Now here is where I have to break from the story to just interject something -- is this not the most beautiful sounding image? Daga wears a white dress, a crown, she's walking through the woods at night and there are trolls in the woods. This is the moment I chose to illustrate. In fact in the story there's mention of "two large trolls with 'firefly eyes' watching her and shuffling in the woods." Something (we know it was the tomte) scares them off.


The rough.


The color comp.


The pencil.

The next morning Daga changes back into her old clothes and hides the gifts from the prince. She meets an old troll woman and asks her if she knows anything about her brother. She says yes but she won't tell unless Daga will give her a white dress. This of course, is the fairy tale convention of the hasty promise. It's something I love -- it could be anyone, no matter how wicked they are they are bound by their word. Daga of course has a white dress and gives it to the old troll woman. Begrudgingly the old troll woman tells Daga that her brother was kidnapped by the Flying Troll of Sky Mountain.

Daga makes her way to Sky Mountain but can't find a way up. She meets a dwarf and says, "Little father can you tell me where to begin to climb the mountain?" The dwarf laughs and tells her that even if he did she'd fall and break her neck, but no, he won't tell unless she gives him something, say some gold rings. Again, the hasty promise and again Daga produces the gift. The dwarf shows her the stairs and she begins to climb. She climbs for days and into the clouds and finally finds her brother. He's trapped in a rock. Only his head is visible. He's weak and about to die. Daga weeps. He tells her to leave him but she refuses. She goes in to see the Flying Troll.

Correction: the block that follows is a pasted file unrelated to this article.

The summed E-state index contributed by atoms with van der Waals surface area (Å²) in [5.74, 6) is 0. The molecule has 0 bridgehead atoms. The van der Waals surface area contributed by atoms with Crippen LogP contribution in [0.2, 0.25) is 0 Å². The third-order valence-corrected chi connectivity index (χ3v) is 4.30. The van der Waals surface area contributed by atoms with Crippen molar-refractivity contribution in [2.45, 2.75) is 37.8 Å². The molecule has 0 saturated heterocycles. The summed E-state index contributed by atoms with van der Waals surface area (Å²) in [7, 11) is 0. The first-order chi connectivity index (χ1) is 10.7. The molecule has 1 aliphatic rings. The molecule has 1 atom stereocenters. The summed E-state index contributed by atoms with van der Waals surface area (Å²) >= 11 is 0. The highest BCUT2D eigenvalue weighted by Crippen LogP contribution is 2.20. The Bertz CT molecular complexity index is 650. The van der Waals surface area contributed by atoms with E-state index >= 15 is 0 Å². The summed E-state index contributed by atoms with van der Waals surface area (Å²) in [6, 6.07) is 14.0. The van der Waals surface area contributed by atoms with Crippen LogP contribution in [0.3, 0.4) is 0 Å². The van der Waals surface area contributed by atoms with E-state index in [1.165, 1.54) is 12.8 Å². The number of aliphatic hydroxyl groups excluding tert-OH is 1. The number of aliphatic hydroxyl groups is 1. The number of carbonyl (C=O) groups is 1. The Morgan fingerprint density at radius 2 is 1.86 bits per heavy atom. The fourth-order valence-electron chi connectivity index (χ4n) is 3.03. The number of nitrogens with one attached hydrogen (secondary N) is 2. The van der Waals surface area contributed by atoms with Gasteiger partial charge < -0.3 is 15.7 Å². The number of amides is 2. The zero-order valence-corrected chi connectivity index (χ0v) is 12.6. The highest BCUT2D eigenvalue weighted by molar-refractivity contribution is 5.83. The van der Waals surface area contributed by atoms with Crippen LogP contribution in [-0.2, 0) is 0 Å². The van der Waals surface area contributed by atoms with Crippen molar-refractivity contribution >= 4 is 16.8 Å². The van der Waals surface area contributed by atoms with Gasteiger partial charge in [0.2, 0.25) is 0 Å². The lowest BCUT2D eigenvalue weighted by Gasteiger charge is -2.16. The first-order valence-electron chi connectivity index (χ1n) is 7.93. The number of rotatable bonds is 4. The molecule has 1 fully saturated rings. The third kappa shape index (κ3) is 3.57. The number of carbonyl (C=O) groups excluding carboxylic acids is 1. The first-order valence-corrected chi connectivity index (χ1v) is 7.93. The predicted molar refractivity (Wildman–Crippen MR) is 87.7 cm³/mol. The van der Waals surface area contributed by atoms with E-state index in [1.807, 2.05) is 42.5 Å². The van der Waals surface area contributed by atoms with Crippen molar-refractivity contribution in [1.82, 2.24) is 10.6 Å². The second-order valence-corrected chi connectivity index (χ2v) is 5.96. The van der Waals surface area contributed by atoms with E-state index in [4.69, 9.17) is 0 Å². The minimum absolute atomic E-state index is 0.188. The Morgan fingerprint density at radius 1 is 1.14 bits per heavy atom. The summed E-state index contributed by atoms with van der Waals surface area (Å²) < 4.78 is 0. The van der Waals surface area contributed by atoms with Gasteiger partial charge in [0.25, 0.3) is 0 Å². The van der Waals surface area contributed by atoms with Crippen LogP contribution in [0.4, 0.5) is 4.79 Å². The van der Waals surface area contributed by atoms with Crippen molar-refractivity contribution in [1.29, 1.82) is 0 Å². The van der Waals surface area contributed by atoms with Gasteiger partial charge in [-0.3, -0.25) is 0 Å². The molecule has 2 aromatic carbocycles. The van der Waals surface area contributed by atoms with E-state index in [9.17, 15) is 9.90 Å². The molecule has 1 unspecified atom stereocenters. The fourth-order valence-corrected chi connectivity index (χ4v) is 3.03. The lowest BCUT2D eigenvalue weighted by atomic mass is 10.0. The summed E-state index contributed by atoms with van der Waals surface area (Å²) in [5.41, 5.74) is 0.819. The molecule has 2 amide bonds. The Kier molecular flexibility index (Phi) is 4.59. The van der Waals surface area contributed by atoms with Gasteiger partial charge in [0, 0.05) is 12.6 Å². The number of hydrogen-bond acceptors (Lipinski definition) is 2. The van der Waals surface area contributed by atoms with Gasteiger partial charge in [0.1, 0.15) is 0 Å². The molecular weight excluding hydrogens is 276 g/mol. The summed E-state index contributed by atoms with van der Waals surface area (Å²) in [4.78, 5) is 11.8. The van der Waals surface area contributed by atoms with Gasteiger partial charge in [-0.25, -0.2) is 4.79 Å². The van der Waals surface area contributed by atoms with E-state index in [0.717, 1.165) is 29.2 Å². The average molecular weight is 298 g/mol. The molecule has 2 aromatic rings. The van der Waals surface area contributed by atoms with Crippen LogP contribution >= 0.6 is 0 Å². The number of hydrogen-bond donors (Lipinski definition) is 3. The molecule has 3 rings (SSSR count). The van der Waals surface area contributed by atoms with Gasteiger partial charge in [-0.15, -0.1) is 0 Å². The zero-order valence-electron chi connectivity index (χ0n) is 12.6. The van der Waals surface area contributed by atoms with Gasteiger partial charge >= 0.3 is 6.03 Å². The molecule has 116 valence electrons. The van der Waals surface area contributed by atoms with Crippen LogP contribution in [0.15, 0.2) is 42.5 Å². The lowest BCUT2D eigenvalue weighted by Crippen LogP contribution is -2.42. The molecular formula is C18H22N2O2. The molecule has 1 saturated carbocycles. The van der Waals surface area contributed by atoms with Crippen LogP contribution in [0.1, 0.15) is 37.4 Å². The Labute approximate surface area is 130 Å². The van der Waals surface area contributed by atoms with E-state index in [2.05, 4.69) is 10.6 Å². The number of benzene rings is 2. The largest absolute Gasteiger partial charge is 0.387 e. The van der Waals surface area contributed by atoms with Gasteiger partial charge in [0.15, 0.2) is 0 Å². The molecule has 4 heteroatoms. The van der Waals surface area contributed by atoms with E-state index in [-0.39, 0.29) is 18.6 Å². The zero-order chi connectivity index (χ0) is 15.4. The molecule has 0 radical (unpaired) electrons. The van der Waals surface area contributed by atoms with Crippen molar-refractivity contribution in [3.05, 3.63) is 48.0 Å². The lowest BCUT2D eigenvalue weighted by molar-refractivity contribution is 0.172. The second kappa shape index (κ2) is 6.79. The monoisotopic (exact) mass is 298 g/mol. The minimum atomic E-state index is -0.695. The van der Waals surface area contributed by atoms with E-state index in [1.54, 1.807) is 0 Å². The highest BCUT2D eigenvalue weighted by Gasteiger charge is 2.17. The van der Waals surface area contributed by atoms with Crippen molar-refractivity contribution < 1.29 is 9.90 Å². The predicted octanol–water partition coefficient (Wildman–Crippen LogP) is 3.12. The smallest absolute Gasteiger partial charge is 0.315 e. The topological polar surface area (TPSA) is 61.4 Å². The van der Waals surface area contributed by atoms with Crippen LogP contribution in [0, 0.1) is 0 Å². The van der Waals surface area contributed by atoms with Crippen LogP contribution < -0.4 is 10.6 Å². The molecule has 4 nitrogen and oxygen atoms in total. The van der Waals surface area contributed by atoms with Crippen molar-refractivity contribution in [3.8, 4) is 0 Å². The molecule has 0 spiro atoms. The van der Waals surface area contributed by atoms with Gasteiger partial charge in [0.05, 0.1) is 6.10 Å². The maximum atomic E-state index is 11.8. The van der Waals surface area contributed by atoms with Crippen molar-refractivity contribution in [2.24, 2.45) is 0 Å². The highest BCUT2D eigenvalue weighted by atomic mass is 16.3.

She makes her way into his hall and asks if he would free her brother. The Flying Troll laughs and laughs. All of his blacksmiths stop working join in the laughter. The Flying Troll makes her a promise, "I'll free your brother if you can give me a gold crown in two seconds. If not you will have to live here and work for me."

It's a beautiful moment when Daga pulls out the crown and holds it up and the Flying Trolls and all of his terrible blacksmiths are utterly thunderstruck. The Flying Troll, bound to his word lets Dag and Daga go. Meanwhile the prince had been searching for Daga. They are reunited and married. Happily ever after.

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This piece has been such a joy to work on. I finished it last night. I feel like the mood gets just what I wanted. I like that there's a small powerful thing (the tomte) that protects children and it's not a afraid of trolls at all. Everything came together in a good way for this piece. Daga, at night, trolls with "firefly eyes" the tomte, it all just feels right.